Tea pluckers lock horns with multinational tea companies

Tea pickers have vowed to resist attempts by multinational companies to increase the minimum number of kilogrammes of green leaf they must pluck every month.

For a tea picker to qualify for monthly salary, one must harvest a minimum of 836 kilogrammes over that period.

However, tea companies want to increase this to 1,170 kilos per month as ordered by the Court of Appeal.

It started in 2016 when the workers moved to court seeking orders to compel the tea firms to raise their pay.

The High Court awarded them a 30 per cent pay rise which was later slashed to 16 per cent after the tea companies appealed the decision at the Court of Appeal.

It was during their ruling that Court of Appeal judges Martha Koome, Alnashir Visram and Wanjiru Karanja also directed that the tea companies should increase the minimum number of kilograms of tea leaves workers must harvest each month.

The judges noted tea yields have improved, as well as leaf weight, which rendered the previous productivity rate unrealistic.

“New tea species in the market coupled with improved husbandry has resulted in the rise of tea production. Therefore the productivity of each tea plucker ought to be revised upwards,” read part of the judgement.

However, both decisions - the one increasing salaries of the workers and the one raising kilogrammes of tea one must harvest per month - are yet to be implemented.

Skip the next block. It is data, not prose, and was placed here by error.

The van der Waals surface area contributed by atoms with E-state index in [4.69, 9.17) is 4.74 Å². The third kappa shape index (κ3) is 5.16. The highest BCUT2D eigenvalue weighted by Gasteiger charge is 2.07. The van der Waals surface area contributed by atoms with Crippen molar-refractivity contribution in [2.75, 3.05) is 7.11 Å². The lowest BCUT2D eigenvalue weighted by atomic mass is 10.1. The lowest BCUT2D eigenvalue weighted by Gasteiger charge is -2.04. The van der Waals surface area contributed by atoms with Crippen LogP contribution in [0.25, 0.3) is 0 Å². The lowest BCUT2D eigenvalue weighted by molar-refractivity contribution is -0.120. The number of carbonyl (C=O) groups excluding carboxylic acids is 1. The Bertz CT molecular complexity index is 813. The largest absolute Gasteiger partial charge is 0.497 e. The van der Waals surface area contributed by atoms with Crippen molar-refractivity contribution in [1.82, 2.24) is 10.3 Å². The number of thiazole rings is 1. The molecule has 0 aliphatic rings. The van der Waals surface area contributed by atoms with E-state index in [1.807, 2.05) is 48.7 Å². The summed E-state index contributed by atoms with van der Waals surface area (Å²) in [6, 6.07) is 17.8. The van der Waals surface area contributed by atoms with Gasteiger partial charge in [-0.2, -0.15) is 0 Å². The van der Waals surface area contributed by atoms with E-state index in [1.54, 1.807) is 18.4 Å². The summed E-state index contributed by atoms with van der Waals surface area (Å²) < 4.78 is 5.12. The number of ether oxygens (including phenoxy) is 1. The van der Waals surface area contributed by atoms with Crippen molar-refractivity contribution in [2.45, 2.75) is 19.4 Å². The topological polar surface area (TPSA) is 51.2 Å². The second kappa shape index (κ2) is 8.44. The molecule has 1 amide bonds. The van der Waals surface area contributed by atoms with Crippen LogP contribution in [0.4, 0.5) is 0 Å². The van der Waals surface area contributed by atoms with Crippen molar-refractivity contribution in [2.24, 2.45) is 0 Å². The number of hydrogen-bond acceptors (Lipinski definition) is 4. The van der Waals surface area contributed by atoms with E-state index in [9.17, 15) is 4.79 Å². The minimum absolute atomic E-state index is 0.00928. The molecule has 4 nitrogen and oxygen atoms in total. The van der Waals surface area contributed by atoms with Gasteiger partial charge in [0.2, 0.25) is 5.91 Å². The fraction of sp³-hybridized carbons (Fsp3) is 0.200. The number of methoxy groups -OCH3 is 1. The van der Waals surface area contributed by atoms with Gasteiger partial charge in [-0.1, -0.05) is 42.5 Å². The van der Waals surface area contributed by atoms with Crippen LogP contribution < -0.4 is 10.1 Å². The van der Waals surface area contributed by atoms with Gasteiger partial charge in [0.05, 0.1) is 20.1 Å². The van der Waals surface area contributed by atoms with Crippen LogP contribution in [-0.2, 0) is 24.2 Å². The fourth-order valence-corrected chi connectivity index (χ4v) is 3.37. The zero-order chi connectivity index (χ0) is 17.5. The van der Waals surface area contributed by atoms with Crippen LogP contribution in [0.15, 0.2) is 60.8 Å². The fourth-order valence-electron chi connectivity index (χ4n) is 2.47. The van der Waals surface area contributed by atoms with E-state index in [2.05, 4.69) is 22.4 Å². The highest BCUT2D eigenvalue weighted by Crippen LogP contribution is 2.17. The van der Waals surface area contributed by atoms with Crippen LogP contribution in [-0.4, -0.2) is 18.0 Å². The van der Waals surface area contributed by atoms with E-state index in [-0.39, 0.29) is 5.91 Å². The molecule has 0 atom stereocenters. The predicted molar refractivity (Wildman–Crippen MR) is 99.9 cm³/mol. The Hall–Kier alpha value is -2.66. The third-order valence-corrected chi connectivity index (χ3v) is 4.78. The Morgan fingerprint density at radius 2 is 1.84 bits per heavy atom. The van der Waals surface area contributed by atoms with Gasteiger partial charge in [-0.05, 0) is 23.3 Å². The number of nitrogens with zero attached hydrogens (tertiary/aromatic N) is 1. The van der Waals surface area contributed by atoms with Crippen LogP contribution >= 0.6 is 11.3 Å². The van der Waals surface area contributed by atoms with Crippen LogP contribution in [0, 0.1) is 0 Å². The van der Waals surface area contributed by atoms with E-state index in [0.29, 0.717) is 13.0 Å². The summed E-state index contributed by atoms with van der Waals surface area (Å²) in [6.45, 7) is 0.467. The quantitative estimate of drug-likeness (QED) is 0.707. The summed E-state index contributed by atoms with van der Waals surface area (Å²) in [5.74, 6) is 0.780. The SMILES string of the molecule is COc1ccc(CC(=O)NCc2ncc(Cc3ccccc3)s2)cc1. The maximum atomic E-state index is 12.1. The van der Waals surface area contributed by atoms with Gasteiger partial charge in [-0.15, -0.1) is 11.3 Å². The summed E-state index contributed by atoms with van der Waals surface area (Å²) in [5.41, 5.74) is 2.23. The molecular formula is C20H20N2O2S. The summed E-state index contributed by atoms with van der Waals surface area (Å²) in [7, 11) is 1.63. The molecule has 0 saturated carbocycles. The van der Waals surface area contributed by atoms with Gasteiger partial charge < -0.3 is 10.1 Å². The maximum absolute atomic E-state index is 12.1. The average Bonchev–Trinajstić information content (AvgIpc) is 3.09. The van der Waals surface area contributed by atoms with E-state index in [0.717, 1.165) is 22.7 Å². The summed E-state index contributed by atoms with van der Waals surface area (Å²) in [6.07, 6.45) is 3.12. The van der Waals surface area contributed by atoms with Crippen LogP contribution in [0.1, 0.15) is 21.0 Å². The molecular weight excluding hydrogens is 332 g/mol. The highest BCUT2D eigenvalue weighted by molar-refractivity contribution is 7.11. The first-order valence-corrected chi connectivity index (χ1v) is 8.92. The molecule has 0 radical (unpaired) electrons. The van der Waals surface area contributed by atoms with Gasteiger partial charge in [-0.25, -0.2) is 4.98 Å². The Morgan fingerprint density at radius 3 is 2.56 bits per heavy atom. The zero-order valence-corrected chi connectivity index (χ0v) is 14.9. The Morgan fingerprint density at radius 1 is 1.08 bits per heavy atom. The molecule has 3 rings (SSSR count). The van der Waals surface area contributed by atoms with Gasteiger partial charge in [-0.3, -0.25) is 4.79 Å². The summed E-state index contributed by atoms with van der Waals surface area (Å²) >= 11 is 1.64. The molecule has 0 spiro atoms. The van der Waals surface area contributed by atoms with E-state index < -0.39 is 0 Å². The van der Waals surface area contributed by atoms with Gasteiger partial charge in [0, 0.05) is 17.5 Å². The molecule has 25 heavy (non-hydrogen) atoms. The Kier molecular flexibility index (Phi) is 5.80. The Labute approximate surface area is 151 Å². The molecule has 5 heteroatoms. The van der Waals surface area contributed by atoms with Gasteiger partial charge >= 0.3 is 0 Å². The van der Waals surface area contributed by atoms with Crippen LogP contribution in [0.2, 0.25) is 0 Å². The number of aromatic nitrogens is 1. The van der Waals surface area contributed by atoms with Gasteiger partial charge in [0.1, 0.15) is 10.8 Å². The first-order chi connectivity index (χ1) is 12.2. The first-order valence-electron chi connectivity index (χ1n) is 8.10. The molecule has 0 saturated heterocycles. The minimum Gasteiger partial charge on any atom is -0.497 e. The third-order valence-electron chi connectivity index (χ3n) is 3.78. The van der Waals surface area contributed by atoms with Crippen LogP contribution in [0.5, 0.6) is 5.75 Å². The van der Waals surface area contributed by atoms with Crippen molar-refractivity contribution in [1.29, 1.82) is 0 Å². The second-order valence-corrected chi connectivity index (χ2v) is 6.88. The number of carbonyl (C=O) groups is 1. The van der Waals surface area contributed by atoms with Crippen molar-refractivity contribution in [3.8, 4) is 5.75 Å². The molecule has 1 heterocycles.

Yesterday, the workers vowed to resist attempts to force them to harvest the additional kilograms.

“There was no research to warrant demands a tea picker should pluck more than a tonne of leaves each month. There is no agreement between the employers and the union over the matter,” said Kenya Plantation and Agricultural Workers Union (KPAWU) lawyer Meshach Khisa, who also serves as deputy secretary general..

But in a swift rejoinder, Kenya Tea Growers Association chief executive Apollo Kiarii said the new minimum kilogrammes green leaf the workers are required to pluck was long overdue.

“Multinational companies and other stakeholders have invested heavily in research and development to improve tea clones to yield more so workers can pluck more leaves,” Kiarii said.

Khisa declared they will not relent in the fight to force tea companies to sign a CBA.

“The law firm the Central Organisation of Trade Unions has contracted has made progress in collecting evidence for a case to be presented to an international court,” said Khisa.

Tea pickersKenya Plantation and Agricultural Workers UnionKenya Tea Growers Association